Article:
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Whether you own a new home or condo, are considering buying one, or just love to dream about it, the Open Door blog is here to share stories that can help you protect what is likely the biggest investment of your life.

The Open Door blog is published by Tarion, a non-profit corporation that administers Ontario’s New Home Warranty Plan and registers all new home builders in Ontario. Click here to learn more about us.


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Ten things you need to know about your conciliation
October 25, 2018

You think it’s covered by the warranty, but your builder doesn’t. Your builder did some repairs, but you feel they should have done them differently. Your builder kept promising they’d get around to it, but months have passed with no action. These are just a few of the scenarios in which you might request a Tarion conciliation for assistance with items on your warranty form. Homeowners can request a conciliation at the end of the builder’s initial repair period. The initial repair period is the 120-day span after you submit your completed warranty form to Tarion, during which your builder is required to resolve items on your form that are covered by the warranty. Conciliation is a new word and concept for most new home owners, and that’s why we decided to make a handy list of the most important things you need to know about it. If you have already booked a conciliation or you’re thinking about scheduling one, read on so that you’re all up to speed:

  1. First of all, what is it? Simply put, conciliation is a process where Tarion assesses the items on your warranty form that are in dispute and decides whether they are covered under the new home warranty.  The key word here is “decide.” At this point in the process, Tarion’s role is not to try to bring about an agreement between you and your builder, but to make a decision about whether your builder is required to resolve items.
  2. In most cases, conciliation means an inspection at your home. That’s the best way for us to make a proper assessment.
  3. Women on ComputerThe conciliation is conducted by a trained Tarion representative whose role is that of an independent and impartial decision-maker.
  4. Your builder is invited to be there. Remember, it’s your builder’s warranty, so they should have an opportunity to be present when Tarion makes an assessment.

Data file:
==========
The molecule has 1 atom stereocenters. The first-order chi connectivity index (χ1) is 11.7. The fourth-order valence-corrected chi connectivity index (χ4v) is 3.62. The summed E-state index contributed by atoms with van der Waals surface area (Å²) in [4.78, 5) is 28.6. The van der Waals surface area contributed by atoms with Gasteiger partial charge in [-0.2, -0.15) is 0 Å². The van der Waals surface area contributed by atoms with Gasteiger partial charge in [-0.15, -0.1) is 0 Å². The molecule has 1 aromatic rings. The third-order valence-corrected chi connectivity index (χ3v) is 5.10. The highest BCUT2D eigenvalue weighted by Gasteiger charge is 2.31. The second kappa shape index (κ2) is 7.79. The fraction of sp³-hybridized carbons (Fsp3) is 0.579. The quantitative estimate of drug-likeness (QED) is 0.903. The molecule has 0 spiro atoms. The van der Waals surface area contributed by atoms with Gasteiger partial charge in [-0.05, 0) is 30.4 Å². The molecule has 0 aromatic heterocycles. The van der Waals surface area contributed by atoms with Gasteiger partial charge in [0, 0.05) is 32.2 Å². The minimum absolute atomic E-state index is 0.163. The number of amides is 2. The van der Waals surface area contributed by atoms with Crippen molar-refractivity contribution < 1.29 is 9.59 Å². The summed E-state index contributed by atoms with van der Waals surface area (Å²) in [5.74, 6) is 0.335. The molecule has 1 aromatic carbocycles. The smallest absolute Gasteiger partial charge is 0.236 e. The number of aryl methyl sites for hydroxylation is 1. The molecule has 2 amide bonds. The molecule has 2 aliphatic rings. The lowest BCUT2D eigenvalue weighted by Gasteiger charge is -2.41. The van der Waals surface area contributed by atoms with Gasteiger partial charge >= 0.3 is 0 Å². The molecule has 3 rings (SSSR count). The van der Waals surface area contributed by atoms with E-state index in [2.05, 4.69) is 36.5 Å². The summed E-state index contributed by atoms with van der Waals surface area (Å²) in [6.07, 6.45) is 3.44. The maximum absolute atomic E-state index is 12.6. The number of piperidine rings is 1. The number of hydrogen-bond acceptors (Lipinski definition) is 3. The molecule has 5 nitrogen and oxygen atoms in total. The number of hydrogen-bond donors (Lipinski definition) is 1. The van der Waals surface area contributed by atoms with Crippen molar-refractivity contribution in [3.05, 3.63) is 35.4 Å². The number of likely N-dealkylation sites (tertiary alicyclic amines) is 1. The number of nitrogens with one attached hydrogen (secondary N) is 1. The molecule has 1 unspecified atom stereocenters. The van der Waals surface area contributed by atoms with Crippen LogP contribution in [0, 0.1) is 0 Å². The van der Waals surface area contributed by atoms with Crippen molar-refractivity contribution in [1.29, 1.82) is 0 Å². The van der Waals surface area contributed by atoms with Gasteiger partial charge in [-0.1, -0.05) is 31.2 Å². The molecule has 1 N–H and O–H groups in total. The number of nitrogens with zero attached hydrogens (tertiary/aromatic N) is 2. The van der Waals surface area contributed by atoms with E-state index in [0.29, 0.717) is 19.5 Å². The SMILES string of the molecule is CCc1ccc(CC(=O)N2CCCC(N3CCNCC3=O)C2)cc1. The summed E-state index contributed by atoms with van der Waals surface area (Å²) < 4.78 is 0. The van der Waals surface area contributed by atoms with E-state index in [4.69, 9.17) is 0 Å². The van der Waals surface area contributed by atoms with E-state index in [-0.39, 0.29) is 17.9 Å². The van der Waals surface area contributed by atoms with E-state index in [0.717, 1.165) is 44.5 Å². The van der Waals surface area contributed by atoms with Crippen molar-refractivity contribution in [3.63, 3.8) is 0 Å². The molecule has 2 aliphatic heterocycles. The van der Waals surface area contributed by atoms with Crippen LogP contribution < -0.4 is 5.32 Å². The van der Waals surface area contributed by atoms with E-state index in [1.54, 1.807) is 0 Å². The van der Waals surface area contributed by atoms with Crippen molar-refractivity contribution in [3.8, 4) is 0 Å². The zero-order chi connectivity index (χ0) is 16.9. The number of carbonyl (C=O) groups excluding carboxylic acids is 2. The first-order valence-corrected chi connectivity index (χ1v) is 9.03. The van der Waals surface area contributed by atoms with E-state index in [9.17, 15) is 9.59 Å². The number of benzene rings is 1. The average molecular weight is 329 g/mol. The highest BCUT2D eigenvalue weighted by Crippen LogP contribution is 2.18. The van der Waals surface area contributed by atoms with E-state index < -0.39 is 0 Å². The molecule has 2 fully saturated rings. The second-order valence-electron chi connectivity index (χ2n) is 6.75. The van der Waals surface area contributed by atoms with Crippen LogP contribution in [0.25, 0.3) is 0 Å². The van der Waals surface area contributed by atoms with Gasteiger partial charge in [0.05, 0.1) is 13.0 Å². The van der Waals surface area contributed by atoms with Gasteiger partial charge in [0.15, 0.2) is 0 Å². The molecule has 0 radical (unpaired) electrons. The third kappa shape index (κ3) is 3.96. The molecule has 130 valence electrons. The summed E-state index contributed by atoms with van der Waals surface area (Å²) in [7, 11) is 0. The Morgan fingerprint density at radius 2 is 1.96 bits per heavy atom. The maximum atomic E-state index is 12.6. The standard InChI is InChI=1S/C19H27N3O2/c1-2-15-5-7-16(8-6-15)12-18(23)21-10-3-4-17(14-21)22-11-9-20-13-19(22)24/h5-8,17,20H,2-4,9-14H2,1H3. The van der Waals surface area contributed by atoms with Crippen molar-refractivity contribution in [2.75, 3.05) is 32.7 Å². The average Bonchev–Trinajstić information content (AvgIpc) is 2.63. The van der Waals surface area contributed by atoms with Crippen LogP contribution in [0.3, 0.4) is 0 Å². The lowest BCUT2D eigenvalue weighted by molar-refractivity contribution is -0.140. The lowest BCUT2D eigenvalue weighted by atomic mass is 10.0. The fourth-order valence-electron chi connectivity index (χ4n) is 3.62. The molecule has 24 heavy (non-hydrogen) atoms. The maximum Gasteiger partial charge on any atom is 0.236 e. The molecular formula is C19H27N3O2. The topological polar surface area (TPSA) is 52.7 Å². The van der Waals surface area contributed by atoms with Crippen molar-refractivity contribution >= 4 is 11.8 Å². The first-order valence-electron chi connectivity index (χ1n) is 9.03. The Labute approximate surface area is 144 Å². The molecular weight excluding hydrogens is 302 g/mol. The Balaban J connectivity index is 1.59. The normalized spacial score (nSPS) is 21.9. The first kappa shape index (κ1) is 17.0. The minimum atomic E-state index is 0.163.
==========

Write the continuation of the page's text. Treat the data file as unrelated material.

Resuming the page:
5. Conciliation is a chance for you and your builder to make your respective cases to Tarion, so you need to provide all of the information and documents you want Tarion to consider. Things you might want to have on hand are copies of your Pre-Delivery Inspection Form, your purchase agreement, and correspondence between you and your builder that are related to the items in question.  The more prepared you are, the better!
  6. During conciliation, the Tarion representative may ask you and your builder questions, make observations, take photographs, or bring in a specialist to help with an investigation. All of this is to make sure Tarion has the information it needs to assess the items.
  7. After the conciliation, the Tarion representative will provide a Warranty Assessment Report to you and your builder. The report tells you whether the items we assessed are covered under the warranty.
  8. If we decide that any of the items are covered under the warranty, your builder has 30 days to resolve them with you.
  9. We'll resolve the items directly with you if your builder doesn't.
  10. If you’re not satisfied with our decision, you can ask us for a formal decision letter. This will let you make an appeal to an independent provincial tribunal called the Licence Appeal Tribunal. You have 15 days from when you receive our decision letter to submit an appeal.

We hope that these give you a better understanding of what a conciliation is, what you can expect from Tarion, and your role as a new home owner. You can also refer to this helpful infographic that takes you through the steps of getting your warranty claim resolved. If you still have questions, don’t hesitate to contact us. We’re here to help.

The goal of this blog is to provide you with general information about the warranty process by sharing real experiences from new homeowners. The blog should not be relied upon as legal advice. For privacy reasons, we will not address or resolve current cases in a public forum, so any comments or questions that are posted on this site that describe individual cases cannot be discussed. If you have a question about your warranty or Tarion generally, we would be pleased to discuss your issue, in the context of your particular circumstances and in confidence. We exercise reasonable care to avoid offensive, illegal or defamatory content from being posted, as well as comments that are intended solely for self-promotion or considered to be spam.